5 Ways to Find Your Major

1. Check yourself.Man-looking-in-mirror.jpg

What lights you up? What do you look forward to doing?  How do you interact with people? What are your strengths? Identifying these things can help you find your major.  How do you identify these things? Free, easy assessments or tests (without grades).

Try these:
Ferguson’s Career Assessment
16 Personalities Test     

2. Take a look at your grades and classes. 

surviving-college.jpgLiterally, look at your report cards or remember the classes in which you received the highest grades. 
That tells you one of two things. 

1. You have skills and interest in that area.
2. You charmed the teacher. 
(If so, consider a career in politics or sales)

o-STRESSED-OUT-STUDENT-facebook.jpgo-STRESSED-OUT-STUDENT-facebook.jpgOn the flip side, it’s easy to identify the classes you dread. Stay away from entering a related career.  (Hint: You walk slower to get to the class, prop your eyes open during class or try not to throw up when you work on assignments or take tests.)

3. Listen to your heart and look around.

listen_to_your_heart_by_aktn-d39iuox.pngWhen you watch movies, see certain people, or think about specific things, you have probably felt the “goosebumps”. That’s a sign your heart is connecting to that experience on a deep level.  But, you have to be present and become aware of those things.  Look around. Pay attention.  Are you smiling a lot or curious about certain things? Those are signs.  So, when you get the goosebumps, smile a lot or are curious, proceed to # 4.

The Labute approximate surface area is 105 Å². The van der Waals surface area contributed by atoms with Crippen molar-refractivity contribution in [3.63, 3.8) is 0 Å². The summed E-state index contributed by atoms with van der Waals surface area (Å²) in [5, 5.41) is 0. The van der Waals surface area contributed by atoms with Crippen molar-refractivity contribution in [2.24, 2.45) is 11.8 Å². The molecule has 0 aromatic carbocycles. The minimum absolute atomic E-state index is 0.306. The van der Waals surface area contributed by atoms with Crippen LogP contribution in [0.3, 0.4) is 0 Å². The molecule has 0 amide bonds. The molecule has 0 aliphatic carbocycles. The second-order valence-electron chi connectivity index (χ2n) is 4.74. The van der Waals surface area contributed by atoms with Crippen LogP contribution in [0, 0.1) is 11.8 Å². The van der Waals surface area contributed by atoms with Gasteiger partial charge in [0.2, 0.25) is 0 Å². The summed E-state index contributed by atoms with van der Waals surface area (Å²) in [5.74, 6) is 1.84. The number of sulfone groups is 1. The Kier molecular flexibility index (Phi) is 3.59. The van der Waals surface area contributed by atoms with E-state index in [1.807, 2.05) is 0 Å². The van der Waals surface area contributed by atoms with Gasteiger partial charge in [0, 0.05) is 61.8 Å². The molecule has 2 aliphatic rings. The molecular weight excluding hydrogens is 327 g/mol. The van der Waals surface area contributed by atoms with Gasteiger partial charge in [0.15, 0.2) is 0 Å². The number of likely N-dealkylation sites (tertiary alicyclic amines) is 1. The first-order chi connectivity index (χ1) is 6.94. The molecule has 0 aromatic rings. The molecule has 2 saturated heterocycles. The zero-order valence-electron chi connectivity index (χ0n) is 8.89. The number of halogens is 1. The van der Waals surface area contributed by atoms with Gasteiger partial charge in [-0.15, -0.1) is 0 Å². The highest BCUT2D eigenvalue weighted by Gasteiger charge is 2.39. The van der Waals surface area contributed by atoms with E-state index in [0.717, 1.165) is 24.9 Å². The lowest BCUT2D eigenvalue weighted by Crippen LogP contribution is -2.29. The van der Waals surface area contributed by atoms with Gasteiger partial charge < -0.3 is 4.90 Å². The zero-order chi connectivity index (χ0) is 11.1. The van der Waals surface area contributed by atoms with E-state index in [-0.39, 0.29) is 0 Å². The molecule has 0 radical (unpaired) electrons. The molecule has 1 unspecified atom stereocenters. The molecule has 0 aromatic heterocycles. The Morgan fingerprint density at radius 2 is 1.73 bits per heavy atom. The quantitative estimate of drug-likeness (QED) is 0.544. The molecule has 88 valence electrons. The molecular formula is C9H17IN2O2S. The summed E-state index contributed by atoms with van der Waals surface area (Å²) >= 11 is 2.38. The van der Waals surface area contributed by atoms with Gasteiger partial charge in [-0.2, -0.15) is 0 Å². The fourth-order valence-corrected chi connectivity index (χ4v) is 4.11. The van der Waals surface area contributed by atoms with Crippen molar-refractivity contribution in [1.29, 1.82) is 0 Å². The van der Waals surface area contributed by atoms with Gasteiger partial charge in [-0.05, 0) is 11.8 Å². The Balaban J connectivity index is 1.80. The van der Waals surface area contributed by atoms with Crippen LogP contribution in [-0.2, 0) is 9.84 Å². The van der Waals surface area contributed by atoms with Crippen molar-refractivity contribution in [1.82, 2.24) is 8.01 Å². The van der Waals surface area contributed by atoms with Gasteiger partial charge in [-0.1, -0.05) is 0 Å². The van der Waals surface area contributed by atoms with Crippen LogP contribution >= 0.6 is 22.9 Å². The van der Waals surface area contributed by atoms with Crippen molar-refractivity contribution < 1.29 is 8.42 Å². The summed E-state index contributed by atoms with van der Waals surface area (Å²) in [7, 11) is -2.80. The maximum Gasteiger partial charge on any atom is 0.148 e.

4. Ask questions.


Maybe you smile a lot when you are around kids. You notice that you get the goosebumps when you read stories about other people overcoming obstacles. You admire people who give back to their community.  What careers involve children?  Who helped those people overcome obstacles? How did they decide to give back and why?  Find out who they are, their job titles and the experiences led them to that career.  How do you do that?  Read #5.


5. Stalk someone. 

Not literally.  But if you have checked yourself, looked at your grades, listened to your heart and asked questions, now take action.  Ask someone you know or someone they know if you can job shadow them for a couple hours, or a day.  What exactly does a social worker do all day?  Do nurses see as much blood as you think?  Are accountants really stuck behind a desk?  No other way to find out than to watch them while they work. 


Bonus Tip: Don’t Worry. Finding your major may take some time, and you may change it a lot. That’s ok. The same could be true for your career. Just keep asking questions and having experiences. You will be successful.

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